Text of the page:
New-crop December spring wheat broke through support in Monday's trade, with the session's 7 1/4-cent loss to $6.15 1/4/bushel pushing price below the 67% retracement of the move from the April low to April high. One last price level that may prevent a further slide to the April low just above $6/bu. is found at $6.13/bu. to $6.13 3/4/bu., a bullish gap formed in trade from April 4 to April 5.
The middle study clearly shows the short-term trend continuing lower, while these stochastic momentum indicators would suggest that a continued move lower could occur prior to prices reaching over-sold territory below 20%.
New-crop spreads are growing increasingly bearish, with the blue line of the lower study representing the contract's September/December futures spread at minus 13 1/4 cents and the red line representing the Dec/March spread, while weakening to minus 12 3/4 cents, a sign of growing commercial bearishness. The Sept/Dec spread is testing chart support at minus 13 1/4 cents, while the further out Dec/March spread broke chart support this session.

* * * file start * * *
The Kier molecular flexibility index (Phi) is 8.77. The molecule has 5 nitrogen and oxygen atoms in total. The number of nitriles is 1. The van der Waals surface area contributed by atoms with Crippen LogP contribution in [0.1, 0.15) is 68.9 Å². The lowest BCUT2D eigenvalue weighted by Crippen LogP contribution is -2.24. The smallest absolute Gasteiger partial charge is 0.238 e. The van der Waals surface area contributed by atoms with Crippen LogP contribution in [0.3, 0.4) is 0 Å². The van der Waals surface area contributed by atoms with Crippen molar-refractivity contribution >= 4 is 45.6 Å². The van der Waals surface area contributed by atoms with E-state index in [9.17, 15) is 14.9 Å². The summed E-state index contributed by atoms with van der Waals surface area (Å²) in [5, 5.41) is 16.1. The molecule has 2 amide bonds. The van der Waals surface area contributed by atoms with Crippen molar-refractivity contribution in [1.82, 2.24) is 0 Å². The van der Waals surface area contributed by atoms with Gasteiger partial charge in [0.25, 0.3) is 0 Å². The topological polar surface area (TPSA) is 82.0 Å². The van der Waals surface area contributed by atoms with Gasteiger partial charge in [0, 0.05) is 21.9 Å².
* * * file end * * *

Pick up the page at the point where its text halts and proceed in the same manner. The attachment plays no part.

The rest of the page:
Friday's CFTC data, as of April 17, shows speculative traders increasing their bullish net-long futures position by almost 100% to 5,720 contracts, the largest bullish position held since Nov. 28. While there may be second thoughts over this move, Monday's USDA Crop Progress data may be viewed as reassuring. As of April 22, 3% of the U.S. crop is estimated to be seeded, unchanged from the previous week. While progress in Idaho and Washington remains behind their average pace, no progress is noted for Minnesota (25%), Montana (24%) and North Dakota (13%), with the five-year average pace shown in brackets. South Dakota planting is estimated at 2% complete, as compared to the five-year average of 50%.
In advance of Statistics Canada's March Intentions report, pre-report estimates released by Commodity News Service points to wheat acres (excluding durum) to range from 15.7 million acres to 18.5 million acres, which compares to 17.346 million acres planted in 2017. Wheat acres (excluding durum) have fallen in Canada in each of the past four years, but at a declining rate. 2013 to 2014 resulted in a year-over-year drop of 1.679 million acres, 2014 to 2015 saw a drop of 1.2 million acres, a further drop of 700,000 acres were estimated from 2015 to 2016 and a further 335,000 acres from 2016 to 2017. A further drop in 2018 could be a supportive feature this week.
DTN 360 Poll
This week's poll asks how accurate you think Statistics Canada's April 27 planting intentions will be, given that the data is based on producer surveys conducted in late March. You can share your opinion on this poll, found on the lower-right side of your DTN Canada Home Page.
Cliff Jamieson can be reached at firstname.lastname@example.orgFollow Cliff Jamieson on Twitter @CliffJamieson
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